- CSA CCM
Plus, regional standards and regulations, including:
As well as industry standards and regulations, such as:
- NIST 800-171
- FedRAMP Moderate
- FedRAMP High
Additionally, the Compliance Manager provides you with step-by-step guidance of how to implement controls to enhance your compliance posture and keep you updated with the current compliance landscape. In addition, built-in collaboration tools to help you assign, track, and record compliance activities to prepare for internal or external audits.
Figure 2: Compliance Manager provides tools to proactively manage evolving data privacy regulations.
How can I protect my data no matter where it lives or travels?
With employees, partners, and other users sharing your data over cloud services, mobile devices, and apps, you need solutions that understand what data is sensitive and automatically protect and govern that data. The unified labeling experience for Microsoft 365 in the Security & Compliance Center provides a tool that allows you to configure data sensitivity labels and protection policies across Azure Information Protection and Office 365 in one location (Figure 3). You can create and customize labels that define the sensitivity of the data—for example, a label of “General” means the file doesn’t contain sensitive information, while “Highly Confidential” means the file contains very sensitive information. For each label, you can configure protection settings, such as adding encryption and access restrictions, or adding visual markings such as watermarks or headers/footers. To support data governance compliance, you can set policies for data retention, deletion, and disposition, and then automatically apply or publish these labels to users.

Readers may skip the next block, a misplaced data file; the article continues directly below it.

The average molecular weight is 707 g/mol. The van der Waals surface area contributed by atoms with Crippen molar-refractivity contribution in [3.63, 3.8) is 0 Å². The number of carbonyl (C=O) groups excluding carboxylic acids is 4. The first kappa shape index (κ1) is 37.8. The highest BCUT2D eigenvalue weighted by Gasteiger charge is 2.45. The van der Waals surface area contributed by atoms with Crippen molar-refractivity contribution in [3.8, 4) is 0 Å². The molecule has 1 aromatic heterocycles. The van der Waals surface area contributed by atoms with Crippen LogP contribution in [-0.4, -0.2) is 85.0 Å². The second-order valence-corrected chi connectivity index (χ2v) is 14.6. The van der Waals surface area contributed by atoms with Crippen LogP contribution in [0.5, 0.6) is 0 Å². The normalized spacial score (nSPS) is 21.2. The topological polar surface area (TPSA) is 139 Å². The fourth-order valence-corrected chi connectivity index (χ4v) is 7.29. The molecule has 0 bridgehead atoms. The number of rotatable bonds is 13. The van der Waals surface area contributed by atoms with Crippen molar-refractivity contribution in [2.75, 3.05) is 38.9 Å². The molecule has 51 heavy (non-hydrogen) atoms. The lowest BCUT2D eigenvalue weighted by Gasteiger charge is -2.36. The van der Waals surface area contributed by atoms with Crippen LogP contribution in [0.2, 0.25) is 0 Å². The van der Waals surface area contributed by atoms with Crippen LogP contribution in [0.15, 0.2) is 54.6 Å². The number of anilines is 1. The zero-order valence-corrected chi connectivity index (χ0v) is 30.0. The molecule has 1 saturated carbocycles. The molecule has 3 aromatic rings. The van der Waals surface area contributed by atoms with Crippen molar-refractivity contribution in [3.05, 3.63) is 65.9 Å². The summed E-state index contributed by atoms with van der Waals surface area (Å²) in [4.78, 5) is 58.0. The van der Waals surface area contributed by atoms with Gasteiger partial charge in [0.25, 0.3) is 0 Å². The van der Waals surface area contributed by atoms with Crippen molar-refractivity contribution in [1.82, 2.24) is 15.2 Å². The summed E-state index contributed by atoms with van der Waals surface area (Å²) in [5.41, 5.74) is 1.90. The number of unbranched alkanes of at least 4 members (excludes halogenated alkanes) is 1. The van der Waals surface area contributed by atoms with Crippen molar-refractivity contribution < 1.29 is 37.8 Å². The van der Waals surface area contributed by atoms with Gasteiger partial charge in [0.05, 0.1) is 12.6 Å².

Figure 3: Configure data sensitivity labels and protection policies across Azure Information Protection and Office 365 in one location.